The North African nation has been sliding into chaos since longtime leader Moamer Kadhafi was toppled in an uprising three years ago, with interim authorities confronted by powerful militias that fought to oust him.
Ban was due to meet members of political parties to support talks aimed at ending a split that has further destabilised the strife-torn nation.
The UN chief was to urge Libyan parties "to press forward with their nascent dialogue in order to restore stability to their crisis-ridden country," his office said in a statement.
The UN mission chief in Libya, Bernardino Leon, managed to bring the rival factions together for talks in the remote oasis town of Ghadames on September 29.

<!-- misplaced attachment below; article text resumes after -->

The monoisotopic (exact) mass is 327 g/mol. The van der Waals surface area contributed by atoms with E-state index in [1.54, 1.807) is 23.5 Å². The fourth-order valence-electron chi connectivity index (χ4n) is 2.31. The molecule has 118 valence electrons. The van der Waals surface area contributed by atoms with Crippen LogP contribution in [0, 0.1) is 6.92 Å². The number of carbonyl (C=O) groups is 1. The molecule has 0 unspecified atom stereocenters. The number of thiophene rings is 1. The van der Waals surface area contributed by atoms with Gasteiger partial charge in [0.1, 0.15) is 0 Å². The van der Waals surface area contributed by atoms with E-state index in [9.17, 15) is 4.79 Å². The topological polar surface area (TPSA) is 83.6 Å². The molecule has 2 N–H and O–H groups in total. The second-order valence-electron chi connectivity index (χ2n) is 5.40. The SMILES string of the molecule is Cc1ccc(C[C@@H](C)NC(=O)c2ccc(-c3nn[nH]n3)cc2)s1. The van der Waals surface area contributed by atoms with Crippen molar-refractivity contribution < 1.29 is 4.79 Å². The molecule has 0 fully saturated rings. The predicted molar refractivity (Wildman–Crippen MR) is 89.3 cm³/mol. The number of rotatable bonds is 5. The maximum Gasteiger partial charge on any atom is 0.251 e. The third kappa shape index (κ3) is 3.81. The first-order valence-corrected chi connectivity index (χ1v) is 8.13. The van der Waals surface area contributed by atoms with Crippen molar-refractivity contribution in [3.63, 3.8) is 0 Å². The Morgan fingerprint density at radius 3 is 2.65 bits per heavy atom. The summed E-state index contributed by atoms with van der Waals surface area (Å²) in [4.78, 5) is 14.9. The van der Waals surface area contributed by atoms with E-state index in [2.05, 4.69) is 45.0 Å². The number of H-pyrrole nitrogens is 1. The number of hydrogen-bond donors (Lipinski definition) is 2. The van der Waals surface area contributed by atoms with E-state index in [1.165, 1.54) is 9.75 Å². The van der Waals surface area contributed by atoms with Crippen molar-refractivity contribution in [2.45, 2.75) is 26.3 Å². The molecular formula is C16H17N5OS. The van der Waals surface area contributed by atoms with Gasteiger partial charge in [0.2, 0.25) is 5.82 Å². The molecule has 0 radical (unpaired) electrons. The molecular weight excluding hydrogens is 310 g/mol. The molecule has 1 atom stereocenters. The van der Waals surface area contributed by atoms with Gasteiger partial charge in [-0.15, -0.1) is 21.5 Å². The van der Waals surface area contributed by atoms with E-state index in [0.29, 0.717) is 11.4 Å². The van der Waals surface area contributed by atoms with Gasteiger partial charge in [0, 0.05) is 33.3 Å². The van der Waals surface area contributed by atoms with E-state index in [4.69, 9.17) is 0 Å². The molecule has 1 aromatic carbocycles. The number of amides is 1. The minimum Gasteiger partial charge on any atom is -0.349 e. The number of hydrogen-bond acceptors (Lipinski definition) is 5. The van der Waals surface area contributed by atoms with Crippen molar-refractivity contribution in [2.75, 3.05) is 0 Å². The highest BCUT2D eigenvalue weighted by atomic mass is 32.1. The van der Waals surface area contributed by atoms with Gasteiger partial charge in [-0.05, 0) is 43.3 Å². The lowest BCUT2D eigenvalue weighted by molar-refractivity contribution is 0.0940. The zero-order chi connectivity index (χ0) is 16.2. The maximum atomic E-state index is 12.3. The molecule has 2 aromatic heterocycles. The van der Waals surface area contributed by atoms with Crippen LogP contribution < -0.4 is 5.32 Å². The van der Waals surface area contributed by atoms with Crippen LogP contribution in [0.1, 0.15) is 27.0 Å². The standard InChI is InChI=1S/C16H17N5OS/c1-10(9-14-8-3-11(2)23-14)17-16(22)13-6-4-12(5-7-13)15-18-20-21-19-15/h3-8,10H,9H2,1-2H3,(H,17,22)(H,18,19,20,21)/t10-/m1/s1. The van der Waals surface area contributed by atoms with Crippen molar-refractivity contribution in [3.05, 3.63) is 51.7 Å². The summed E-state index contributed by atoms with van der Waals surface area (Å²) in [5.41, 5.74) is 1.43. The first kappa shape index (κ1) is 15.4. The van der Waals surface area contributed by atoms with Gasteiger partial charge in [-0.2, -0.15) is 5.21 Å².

Libyas parliament, which was elected in June, is recognised by the international community but contested by militia controlling the capital Tripoli and by Islamists in the eastern city of Benghazi.
The majority faction in the legislature has been meeting in the far eastern town of Tobruk near the border with Egypt.
The UN estimates that fighting in Tripoli has displaced at least 100,000 people, and another 150,000 have fled the country, including many migrant workers.
Last week, the UN Security Council warned of possible sanctions against those who reject peace in Libya.
Editor: Ella Syafputri
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